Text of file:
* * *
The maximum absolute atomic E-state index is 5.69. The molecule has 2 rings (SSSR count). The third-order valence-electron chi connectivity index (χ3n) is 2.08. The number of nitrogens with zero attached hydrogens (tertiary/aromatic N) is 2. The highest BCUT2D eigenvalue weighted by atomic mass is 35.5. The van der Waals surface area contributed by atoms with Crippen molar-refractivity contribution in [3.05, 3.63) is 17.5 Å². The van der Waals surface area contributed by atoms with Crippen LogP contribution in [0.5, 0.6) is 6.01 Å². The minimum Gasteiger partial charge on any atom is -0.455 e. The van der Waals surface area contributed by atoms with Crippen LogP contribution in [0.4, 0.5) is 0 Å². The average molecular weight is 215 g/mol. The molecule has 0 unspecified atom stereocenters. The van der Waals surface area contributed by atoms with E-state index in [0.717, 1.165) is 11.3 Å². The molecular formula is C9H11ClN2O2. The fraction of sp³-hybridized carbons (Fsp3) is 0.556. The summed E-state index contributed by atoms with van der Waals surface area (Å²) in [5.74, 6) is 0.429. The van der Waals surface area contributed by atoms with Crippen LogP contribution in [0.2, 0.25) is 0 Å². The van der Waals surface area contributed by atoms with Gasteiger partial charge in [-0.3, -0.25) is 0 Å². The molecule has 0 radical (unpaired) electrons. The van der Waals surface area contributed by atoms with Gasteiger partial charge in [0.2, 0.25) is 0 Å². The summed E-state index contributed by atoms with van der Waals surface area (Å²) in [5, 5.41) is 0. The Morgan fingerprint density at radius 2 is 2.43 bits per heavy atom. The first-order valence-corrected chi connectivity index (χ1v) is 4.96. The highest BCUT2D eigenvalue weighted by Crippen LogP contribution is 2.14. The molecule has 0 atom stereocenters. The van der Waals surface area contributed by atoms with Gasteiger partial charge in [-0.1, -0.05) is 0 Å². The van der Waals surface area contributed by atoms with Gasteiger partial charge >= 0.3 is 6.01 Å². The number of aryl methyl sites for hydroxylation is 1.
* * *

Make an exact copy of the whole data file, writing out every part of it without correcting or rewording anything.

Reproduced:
The maximum absolute atomic E-state index is 5.69. The molecule has 2 rings (SSSR count). The third-order valence-electron chi connectivity index (χ3n) is 2.08. The number of nitrogens with zero attached hydrogens (tertiary/aromatic N) is 2. The highest BCUT2D eigenvalue weighted by atomic mass is 35.5. The van der Waals surface area contributed by atoms with Crippen molar-refractivity contribution in [3.05, 3.63) is 17.5 Å². The van der Waals surface area contributed by atoms with Crippen LogP contribution in [0.5, 0.6) is 6.01 Å². The minimum Gasteiger partial charge on any atom is -0.455 e. The van der Waals surface area contributed by atoms with Crippen LogP contribution in [0.4, 0.5) is 0 Å². The average molecular weight is 215 g/mol. The molecule has 0 unspecified atom stereocenters. The van der Waals surface area contributed by atoms with E-state index in [0.717, 1.165) is 11.3 Å². The molecular formula is C9H11ClN2O2. The fraction of sp³-hybridized carbons (Fsp3) is 0.556. The summed E-state index contributed by atoms with van der Waals surface area (Å²) in [5.74, 6) is 0.429. The van der Waals surface area contributed by atoms with Crippen LogP contribution in [0.2, 0.25) is 0 Å². The van der Waals surface area contributed by atoms with Gasteiger partial charge in [-0.3, -0.25) is 0 Å². The molecule has 0 radical (unpaired) electrons. The van der Waals surface area contributed by atoms with Gasteiger partial charge in [0.2, 0.25) is 0 Å². The summed E-state index contributed by atoms with van der Waals surface area (Å²) in [5, 5.41) is 0. The Morgan fingerprint density at radius 2 is 2.43 bits per heavy atom. The first-order valence-corrected chi connectivity index (χ1v) is 4.96. The highest BCUT2D eigenvalue weighted by Crippen LogP contribution is 2.14. The molecule has 0 atom stereocenters. The van der Waals surface area contributed by atoms with Gasteiger partial charge in [-0.1, -0.05) is 0 Å². The van der Waals surface area contributed by atoms with Gasteiger partial charge >= 0.3 is 6.01 Å². The number of aryl methyl sites for hydroxylation is 1.